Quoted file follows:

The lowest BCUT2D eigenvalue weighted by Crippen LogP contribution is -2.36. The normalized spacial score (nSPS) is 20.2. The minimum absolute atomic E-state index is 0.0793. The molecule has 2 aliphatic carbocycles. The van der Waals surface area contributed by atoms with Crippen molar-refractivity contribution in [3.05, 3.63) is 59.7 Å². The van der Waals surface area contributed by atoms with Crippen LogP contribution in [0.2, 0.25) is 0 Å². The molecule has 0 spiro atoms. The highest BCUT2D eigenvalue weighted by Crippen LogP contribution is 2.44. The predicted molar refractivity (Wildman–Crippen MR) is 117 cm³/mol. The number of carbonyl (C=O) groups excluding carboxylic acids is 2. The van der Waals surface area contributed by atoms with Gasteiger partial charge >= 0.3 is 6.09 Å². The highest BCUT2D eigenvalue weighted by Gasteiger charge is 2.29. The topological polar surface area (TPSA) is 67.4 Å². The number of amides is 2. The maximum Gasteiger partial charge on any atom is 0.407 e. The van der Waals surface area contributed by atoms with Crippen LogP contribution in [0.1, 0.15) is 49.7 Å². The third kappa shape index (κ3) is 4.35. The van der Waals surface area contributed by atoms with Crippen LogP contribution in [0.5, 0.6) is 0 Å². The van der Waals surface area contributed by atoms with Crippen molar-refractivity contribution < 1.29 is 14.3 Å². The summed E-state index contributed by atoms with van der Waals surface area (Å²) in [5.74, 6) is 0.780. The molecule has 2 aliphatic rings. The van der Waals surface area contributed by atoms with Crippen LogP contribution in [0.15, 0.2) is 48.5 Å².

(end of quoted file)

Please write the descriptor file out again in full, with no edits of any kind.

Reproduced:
The lowest BCUT2D eigenvalue weighted by Crippen LogP contribution is -2.36. The normalized spacial score (nSPS) is 20.2. The minimum absolute atomic E-state index is 0.0793. The molecule has 2 aliphatic carbocycles. The van der Waals surface area contributed by atoms with Crippen molar-refractivity contribution in [3.05, 3.63) is 59.7 Å². The van der Waals surface area contributed by atoms with Crippen LogP contribution in [0.2, 0.25) is 0 Å². The molecule has 0 spiro atoms. The highest BCUT2D eigenvalue weighted by Crippen LogP contribution is 2.44. The predicted molar refractivity (Wildman–Crippen MR) is 117 cm³/mol. The number of carbonyl (C=O) groups excluding carboxylic acids is 2. The van der Waals surface area contributed by atoms with Gasteiger partial charge >= 0.3 is 6.09 Å². The highest BCUT2D eigenvalue weighted by Gasteiger charge is 2.29. The topological polar surface area (TPSA) is 67.4 Å². The number of amides is 2. The maximum Gasteiger partial charge on any atom is 0.407 e. The van der Waals surface area contributed by atoms with Crippen LogP contribution in [0.1, 0.15) is 49.7 Å². The third kappa shape index (κ3) is 4.35. The van der Waals surface area contributed by atoms with Crippen LogP contribution in [0.5, 0.6) is 0 Å². The van der Waals surface area contributed by atoms with Crippen molar-refractivity contribution < 1.29 is 14.3 Å². The summed E-state index contributed by atoms with van der Waals surface area (Å²) in [5.74, 6) is 0.780. The molecule has 2 aliphatic rings. The van der Waals surface area contributed by atoms with Crippen LogP contribution in [0.15, 0.2) is 48.5 Å².